The electric tricycle is the family’s most important labor tool and vehicle. The village’s road is bumpy, with scattered and sharp rocks all over the ground. The tricycle’s tires often break because of that. After a day’s busy farming work, Li Sheng would
Every year from the seeding in February to the sun flower harvesting in October, Li Hongshan would wake up at five in the morning every day. This is the “standard” wake-up time for the farmers in the village. When back from school for summer vacation, Li S
Lizhi Village. An old man was rounding up his sheep back to the house. Like in many undeveloped villages, this village also suffers from the loss of young labor. Farming is difficult and tiring while making little profit. This makes young people choose to work in cities, leaving old people behind. It’s actually quite rare for people as old as Li Sheng’s father, who’s 67 years old, to work in the field now.
But there are also people coming back to the village from cities. The village community director of Li Sheng’s neighborhood was one of those people. He had worked in other cities for many years and had have his ups and downs. Even though he had purchased an apartment in Inner Mongolia, he still decided to come back home and manage his land of several tens of mu with his wife. He believes that land is the most fundamental thing. As one of the youngest farmers in the region, he called himself the “last farmer”. Last year the production wasn’t well. Li Hongshan couldn’t even make enough money to make up for the cost. The director then purchased some fertilizers for the villagers. Li Hongshan was able to plant the seeds in early spring thanks to that.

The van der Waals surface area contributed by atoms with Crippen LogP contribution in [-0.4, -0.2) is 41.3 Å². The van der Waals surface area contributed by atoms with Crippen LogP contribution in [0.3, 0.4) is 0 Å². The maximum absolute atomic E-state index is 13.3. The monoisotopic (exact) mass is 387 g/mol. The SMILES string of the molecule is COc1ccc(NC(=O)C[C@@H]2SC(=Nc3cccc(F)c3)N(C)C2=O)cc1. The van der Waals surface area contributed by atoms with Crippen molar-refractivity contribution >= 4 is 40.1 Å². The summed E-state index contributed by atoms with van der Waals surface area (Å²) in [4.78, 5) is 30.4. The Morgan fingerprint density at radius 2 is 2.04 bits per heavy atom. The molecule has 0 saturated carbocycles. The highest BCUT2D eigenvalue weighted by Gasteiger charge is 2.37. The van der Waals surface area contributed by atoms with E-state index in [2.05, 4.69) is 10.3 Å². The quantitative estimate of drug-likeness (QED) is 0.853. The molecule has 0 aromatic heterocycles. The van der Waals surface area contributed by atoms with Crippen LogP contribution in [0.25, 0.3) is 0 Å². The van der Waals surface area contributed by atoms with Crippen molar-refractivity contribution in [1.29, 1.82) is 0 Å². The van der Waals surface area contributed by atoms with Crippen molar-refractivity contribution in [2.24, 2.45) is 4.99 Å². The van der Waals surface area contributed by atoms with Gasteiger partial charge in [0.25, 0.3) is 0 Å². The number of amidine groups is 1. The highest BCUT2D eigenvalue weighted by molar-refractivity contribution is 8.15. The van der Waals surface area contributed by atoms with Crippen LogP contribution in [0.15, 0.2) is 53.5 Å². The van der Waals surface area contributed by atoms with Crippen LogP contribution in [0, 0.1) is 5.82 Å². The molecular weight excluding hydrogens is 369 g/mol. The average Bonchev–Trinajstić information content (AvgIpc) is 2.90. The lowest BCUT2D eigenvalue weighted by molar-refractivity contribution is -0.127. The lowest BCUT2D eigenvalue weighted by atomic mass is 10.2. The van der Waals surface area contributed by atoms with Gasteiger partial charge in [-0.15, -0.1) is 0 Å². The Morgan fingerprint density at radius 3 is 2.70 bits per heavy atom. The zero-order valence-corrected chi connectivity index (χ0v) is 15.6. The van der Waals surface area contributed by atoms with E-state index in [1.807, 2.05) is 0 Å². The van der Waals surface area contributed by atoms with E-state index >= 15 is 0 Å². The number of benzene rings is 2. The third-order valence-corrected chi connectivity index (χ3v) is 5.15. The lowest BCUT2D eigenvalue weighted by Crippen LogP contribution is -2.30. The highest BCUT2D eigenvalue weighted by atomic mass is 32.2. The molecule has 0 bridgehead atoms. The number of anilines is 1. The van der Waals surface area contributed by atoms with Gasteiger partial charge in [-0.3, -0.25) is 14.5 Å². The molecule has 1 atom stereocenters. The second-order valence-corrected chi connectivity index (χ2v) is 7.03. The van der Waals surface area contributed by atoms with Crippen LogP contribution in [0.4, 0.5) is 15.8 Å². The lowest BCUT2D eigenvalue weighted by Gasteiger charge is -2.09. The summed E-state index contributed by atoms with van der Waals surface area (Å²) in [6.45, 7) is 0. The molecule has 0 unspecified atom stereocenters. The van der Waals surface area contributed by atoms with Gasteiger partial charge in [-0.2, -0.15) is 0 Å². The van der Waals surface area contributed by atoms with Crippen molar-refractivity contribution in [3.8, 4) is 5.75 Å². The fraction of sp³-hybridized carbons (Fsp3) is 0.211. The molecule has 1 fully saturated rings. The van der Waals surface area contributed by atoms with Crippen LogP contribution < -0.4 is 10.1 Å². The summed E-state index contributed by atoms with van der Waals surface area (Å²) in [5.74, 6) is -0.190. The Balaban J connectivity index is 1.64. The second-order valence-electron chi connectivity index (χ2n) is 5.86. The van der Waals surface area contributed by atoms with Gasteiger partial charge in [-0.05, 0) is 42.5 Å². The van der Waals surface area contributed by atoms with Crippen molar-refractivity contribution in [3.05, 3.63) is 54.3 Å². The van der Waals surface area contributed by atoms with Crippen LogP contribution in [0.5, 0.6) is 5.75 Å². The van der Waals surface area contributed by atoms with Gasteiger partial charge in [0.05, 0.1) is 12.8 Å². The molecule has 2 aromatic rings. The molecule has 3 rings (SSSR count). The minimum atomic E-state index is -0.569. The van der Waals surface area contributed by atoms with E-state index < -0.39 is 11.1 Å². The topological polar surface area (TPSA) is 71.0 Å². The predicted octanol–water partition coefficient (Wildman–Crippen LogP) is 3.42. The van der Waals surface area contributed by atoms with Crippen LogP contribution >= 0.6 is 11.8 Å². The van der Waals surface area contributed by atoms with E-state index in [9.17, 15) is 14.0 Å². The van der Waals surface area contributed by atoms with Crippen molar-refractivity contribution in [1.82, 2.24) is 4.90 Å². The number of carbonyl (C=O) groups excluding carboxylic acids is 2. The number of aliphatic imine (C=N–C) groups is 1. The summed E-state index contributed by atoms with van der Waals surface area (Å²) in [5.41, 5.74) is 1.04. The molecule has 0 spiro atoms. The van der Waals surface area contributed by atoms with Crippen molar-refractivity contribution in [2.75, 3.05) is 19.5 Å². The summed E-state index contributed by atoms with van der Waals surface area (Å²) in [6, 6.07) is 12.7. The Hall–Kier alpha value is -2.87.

To ensure the crops will have enough water supply, the villagers had raised money to drill a well for watering. In this dry village, water is scarce. People here even only shower once a month. The precious water is usually used for watering crops. The only thing that separates the desert and the village is a vegetation belt. Many of the plants have died from water shortage. As for the villagers, the underground water is also scarce. At least the amount is not enough to support the crops, livestock and villagers altogether. Nobody would pay for water resource for “irrelevant” plants.
The desert moves every year. The sand storm is especially severe during the spring. In the hardest time, the melons would be completely destroyed by the storm. This disrupts the farmers’ schedule and brings economic damage.
When Li Sheng was still a small child, he liked to play in the Tengger Desert that’s one kilometer away from his home. Standing on the edge of Tengger Desert, Li Sheng could have a view of the village that had raised him. He also worries about the growing desert. The young people in the village are leaving. If the environment keeps degrading, nobody would want to return home. Li Sheng’s father keeps telling his sons that he would not leave this village when he became older, even if the two sons would settle in the city. Li Sheng worries that this village, where his father would spend the rest of his life in, would become unlivable.